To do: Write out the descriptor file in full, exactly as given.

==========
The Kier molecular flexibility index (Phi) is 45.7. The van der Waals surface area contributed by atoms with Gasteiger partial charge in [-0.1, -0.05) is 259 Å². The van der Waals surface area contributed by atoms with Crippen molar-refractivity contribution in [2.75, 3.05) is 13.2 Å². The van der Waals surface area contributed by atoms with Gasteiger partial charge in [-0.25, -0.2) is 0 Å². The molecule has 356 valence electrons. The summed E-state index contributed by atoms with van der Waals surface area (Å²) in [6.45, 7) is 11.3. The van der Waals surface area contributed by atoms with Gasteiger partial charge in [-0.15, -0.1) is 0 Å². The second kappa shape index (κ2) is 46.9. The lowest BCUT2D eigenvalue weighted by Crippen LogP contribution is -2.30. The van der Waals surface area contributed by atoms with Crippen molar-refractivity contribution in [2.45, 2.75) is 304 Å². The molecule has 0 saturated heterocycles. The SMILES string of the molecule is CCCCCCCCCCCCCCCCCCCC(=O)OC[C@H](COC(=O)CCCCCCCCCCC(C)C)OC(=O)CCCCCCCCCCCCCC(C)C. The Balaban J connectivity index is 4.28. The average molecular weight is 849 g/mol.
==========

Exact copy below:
The Kier molecular flexibility index (Phi) is 45.7. The van der Waals surface area contributed by atoms with Gasteiger partial charge in [-0.1, -0.05) is 259 Å². The van der Waals surface area contributed by atoms with Crippen molar-refractivity contribution in [2.75, 3.05) is 13.2 Å². The van der Waals surface area contributed by atoms with Gasteiger partial charge in [-0.25, -0.2) is 0 Å². The molecule has 356 valence electrons. The summed E-state index contributed by atoms with van der Waals surface area (Å²) in [6.45, 7) is 11.3. The van der Waals surface area contributed by atoms with Gasteiger partial charge in [-0.15, -0.1) is 0 Å². The second kappa shape index (κ2) is 46.9. The lowest BCUT2D eigenvalue weighted by Crippen LogP contribution is -2.30. The van der Waals surface area contributed by atoms with Crippen molar-refractivity contribution in [2.45, 2.75) is 304 Å². The molecule has 0 saturated heterocycles. The SMILES string of the molecule is CCCCCCCCCCCCCCCCCCCC(=O)OC[C@H](COC(=O)CCCCCCCCCCC(C)C)OC(=O)CCCCCCCCCCCCCC(C)C. The Balaban J connectivity index is 4.28. The average molecular weight is 849 g/mol.